I-Team finds vested interest in free parking on Chicago streets

An ABC7 I-Team Investigation
CHICAGO (WLS) -- If you've ever driven around Chicago looking for street parking you know there's no such thing as a free ride, or a free place to park.

But, chances are you've seen personal vehicles with an official looking neon vest hanging from a window or draped on the dashboard. These vehicles are often parked in prime spots.

Angry motorists, who either had to pay to park or could not find legal spots for their cars, told the I-Team they are tired of seeing so many cars using official-looking neon vests to skirt the system.

For more than a year, the I-Team has been watching and investigating whether those vests act as unofficial passes, signaling ticket writers to look the other way.

Many frustrated motorists who either had to pay to park or were angry they could not find legal spots for their cars told the I-Team they are tired of seeing so many cars using vests to skirt the system.

Consumer activist Mike Brockway, the author of The Expired Meter website, said frustrated Chicago motorists have noticed this practice and complain that ticket writers pass up the vehicles with neon vests.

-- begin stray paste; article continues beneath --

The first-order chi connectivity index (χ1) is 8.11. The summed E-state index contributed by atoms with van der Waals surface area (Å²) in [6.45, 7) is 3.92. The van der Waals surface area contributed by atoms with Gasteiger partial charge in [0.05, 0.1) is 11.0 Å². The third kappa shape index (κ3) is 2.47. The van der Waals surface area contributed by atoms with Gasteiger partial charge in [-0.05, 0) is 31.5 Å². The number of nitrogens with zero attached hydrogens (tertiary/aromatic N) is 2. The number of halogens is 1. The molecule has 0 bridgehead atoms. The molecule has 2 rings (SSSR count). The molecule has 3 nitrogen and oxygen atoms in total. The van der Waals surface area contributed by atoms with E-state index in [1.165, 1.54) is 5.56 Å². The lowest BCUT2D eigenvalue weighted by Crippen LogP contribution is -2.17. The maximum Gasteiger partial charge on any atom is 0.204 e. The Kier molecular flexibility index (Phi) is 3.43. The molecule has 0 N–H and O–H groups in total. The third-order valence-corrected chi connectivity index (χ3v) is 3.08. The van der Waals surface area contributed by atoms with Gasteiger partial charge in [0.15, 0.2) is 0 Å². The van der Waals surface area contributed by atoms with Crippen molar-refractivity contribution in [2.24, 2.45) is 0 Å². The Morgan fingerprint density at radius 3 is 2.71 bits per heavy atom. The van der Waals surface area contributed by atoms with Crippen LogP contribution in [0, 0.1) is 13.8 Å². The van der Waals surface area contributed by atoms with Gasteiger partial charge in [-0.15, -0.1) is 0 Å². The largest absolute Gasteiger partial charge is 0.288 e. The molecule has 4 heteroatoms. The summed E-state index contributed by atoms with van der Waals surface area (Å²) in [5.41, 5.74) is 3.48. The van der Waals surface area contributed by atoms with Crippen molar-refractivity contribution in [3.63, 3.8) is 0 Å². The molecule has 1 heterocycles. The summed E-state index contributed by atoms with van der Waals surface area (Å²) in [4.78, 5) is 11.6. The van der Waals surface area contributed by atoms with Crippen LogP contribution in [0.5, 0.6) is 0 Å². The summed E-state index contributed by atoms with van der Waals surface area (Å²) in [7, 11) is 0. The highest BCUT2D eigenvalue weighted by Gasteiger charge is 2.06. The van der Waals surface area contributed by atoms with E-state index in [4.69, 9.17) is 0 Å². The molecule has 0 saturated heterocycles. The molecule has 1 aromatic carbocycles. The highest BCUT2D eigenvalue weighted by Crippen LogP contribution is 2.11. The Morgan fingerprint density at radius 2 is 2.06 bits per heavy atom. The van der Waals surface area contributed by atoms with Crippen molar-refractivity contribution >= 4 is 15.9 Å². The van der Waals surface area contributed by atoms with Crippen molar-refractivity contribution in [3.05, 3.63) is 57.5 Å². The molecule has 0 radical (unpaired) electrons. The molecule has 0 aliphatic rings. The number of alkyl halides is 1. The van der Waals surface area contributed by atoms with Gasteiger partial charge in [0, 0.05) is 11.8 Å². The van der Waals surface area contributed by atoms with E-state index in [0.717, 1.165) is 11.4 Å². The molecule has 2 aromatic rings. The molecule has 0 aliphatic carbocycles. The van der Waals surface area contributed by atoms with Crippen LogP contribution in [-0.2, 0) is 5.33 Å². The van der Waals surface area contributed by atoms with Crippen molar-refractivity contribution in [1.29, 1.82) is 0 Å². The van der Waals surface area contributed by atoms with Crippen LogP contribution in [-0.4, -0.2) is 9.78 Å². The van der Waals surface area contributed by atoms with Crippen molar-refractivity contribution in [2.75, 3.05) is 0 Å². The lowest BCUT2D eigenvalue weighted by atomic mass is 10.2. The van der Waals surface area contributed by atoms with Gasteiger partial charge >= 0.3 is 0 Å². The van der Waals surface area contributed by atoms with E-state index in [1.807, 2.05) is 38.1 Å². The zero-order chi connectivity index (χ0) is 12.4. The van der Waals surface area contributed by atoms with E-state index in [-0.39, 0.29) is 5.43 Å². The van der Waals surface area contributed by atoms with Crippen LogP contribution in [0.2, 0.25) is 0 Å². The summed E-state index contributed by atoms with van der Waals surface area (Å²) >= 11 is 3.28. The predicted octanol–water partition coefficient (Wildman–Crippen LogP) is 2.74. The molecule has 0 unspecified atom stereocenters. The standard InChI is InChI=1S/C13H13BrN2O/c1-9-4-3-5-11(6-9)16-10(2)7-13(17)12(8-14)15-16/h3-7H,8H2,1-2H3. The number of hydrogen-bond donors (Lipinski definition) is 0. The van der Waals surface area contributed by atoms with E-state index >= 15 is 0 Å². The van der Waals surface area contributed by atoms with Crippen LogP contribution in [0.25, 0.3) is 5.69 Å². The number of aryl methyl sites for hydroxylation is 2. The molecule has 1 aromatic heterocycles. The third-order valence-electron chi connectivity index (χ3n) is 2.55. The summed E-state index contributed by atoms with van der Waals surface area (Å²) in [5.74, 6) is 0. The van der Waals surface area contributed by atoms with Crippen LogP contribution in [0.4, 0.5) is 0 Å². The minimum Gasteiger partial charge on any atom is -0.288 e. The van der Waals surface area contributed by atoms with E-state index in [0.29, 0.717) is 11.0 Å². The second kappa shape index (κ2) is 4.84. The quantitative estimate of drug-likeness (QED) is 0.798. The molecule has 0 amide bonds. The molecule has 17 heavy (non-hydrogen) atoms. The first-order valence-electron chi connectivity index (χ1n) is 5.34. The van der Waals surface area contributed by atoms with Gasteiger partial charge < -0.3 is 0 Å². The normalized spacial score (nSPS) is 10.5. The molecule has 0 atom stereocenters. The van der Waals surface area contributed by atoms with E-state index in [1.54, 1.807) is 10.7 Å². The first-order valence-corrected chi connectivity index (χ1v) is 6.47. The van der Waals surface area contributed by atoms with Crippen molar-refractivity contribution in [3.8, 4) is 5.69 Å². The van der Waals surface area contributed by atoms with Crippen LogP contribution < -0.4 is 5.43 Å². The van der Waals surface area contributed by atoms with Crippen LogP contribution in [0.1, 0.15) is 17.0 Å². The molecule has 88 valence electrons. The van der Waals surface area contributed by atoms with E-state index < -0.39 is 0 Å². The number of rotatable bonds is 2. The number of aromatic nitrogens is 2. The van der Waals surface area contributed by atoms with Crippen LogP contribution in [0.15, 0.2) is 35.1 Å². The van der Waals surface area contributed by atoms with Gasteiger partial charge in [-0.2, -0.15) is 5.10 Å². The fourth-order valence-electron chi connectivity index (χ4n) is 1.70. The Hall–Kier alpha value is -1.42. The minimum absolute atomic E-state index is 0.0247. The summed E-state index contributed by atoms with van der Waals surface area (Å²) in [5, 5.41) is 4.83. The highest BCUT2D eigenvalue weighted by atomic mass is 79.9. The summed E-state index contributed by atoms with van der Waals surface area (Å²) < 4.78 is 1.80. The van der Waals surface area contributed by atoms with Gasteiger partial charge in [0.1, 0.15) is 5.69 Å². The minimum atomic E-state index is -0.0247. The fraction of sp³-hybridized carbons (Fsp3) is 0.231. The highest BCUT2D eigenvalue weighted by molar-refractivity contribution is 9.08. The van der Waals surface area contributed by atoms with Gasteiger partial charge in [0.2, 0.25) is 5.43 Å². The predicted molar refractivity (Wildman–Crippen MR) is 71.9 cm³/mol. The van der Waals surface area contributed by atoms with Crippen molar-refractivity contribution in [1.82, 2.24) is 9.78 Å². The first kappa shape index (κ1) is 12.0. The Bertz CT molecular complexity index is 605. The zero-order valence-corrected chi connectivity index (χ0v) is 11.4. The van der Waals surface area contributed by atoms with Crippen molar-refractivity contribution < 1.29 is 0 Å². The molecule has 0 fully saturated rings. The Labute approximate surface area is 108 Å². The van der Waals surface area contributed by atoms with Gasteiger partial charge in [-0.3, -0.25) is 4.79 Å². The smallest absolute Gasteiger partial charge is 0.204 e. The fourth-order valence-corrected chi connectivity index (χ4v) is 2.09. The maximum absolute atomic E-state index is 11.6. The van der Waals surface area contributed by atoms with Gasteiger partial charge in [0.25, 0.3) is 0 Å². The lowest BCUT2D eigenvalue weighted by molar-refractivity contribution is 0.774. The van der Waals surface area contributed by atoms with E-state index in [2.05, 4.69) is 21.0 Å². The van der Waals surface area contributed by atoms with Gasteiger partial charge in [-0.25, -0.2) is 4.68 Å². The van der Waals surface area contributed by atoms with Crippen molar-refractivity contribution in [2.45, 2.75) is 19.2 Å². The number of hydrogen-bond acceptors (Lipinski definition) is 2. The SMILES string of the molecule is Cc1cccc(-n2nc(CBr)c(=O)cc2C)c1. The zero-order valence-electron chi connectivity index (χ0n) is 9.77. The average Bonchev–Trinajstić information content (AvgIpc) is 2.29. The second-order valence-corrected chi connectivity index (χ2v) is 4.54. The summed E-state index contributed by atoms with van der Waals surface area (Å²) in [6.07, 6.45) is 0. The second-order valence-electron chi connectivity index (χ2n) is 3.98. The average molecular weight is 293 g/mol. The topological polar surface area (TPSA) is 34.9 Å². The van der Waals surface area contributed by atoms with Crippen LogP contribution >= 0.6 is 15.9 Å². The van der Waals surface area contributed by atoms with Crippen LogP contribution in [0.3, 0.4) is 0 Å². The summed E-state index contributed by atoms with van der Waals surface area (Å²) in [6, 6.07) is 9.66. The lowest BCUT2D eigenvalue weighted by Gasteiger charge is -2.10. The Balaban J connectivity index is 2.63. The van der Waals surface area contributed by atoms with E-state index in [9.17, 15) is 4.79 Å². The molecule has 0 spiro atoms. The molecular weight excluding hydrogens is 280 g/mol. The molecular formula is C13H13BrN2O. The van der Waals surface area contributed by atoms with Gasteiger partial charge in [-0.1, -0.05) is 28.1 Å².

Other critics call it Chicago's "professional courtesy" given to city workers and construction crews, or possibly anyone with a safety vest looking for a deal on parking their personal car.

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The city has always maintained that "free parking" doesn't exist on central city streets.

In a statement to the I-Team, city officials said they do arrange special parking permits for construction companies to park work vehicles around building zones.

Although not spelled out in the paperwork, city officials said some construction companies may allow workers to park personal vehicles in these spaces and display vests in their windows.

They also said construction companies will reimburse the city for lost parking revenue. In 2016 they claim to have collected $4 million dollars and $4.3 million so far in 2017.

P.S. Sriraj, Ph.D. is the Director of the UIC Urban Transportation Center and studies urban transportation problems and travel behavior.

He said enforcement needs to be on top of the game in terms of making sure no one is throwing up a vest and trying to get away with free parking. He also acknowledged that parking enforcement aides can't be everywhere and that there will be isolated instances of motorists trying to abuse the system.

City officials explained that some private vehicles could be given special consideration in emergency situations.

When first asked by the I-Team about the regular use of vests for free parking, city officials said that parking enforcement aides would be reminded that the rules apply to any vehicle in violation, regardless of a displayed vest.

Within a couple days of our inquiries, the I-Team noticed more tickets on vehicles with vests.
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